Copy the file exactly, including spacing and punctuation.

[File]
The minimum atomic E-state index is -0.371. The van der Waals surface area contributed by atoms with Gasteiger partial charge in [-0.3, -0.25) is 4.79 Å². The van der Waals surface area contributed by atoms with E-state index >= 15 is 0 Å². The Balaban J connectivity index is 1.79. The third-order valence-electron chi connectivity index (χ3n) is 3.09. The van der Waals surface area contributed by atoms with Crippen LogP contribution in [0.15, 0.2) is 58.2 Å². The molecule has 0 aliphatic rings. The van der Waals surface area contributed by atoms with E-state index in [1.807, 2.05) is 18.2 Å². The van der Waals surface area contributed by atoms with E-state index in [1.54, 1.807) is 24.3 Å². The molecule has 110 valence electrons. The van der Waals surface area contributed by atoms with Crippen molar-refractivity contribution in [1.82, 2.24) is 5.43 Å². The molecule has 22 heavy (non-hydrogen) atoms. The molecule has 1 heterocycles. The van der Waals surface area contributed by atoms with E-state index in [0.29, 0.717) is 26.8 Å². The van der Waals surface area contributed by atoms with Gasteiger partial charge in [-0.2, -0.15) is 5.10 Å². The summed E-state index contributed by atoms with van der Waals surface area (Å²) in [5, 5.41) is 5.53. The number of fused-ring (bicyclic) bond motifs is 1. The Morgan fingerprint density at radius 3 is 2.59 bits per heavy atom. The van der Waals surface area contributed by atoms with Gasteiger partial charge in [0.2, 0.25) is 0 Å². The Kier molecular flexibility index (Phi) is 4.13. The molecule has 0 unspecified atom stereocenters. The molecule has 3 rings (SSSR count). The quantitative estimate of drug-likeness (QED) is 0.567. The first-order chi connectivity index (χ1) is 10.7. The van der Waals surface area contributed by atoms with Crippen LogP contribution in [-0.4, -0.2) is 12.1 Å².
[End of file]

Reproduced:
The minimum atomic E-state index is -0.371. The van der Waals surface area contributed by atoms with Gasteiger partial charge in [-0.3, -0.25) is 4.79 Å². The van der Waals surface area contributed by atoms with E-state index >= 15 is 0 Å². The Balaban J connectivity index is 1.79. The third-order valence-electron chi connectivity index (χ3n) is 3.09. The van der Waals surface area contributed by atoms with Crippen LogP contribution in [0.15, 0.2) is 58.2 Å². The molecule has 0 aliphatic rings. The van der Waals surface area contributed by atoms with E-state index in [1.807, 2.05) is 18.2 Å². The van der Waals surface area contributed by atoms with E-state index in [1.54, 1.807) is 24.3 Å². The molecule has 110 valence electrons. The van der Waals surface area contributed by atoms with Crippen molar-refractivity contribution in [1.82, 2.24) is 5.43 Å². The molecule has 22 heavy (non-hydrogen) atoms. The molecule has 1 heterocycles. The van der Waals surface area contributed by atoms with E-state index in [0.29, 0.717) is 26.8 Å². The van der Waals surface area contributed by atoms with Gasteiger partial charge in [-0.2, -0.15) is 5.10 Å². The summed E-state index contributed by atoms with van der Waals surface area (Å²) in [5, 5.41) is 5.53. The number of fused-ring (bicyclic) bond motifs is 1. The Morgan fingerprint density at radius 3 is 2.59 bits per heavy atom. The van der Waals surface area contributed by atoms with Gasteiger partial charge in [0.2, 0.25) is 0 Å². The Kier molecular flexibility index (Phi) is 4.13. The molecule has 0 unspecified atom stereocenters. The molecule has 3 rings (SSSR count). The quantitative estimate of drug-likeness (QED) is 0.567. The first-order chi connectivity index (χ1) is 10.7. The van der Waals surface area contributed by atoms with Crippen LogP contribution in [-0.4, -0.2) is 12.1 Å².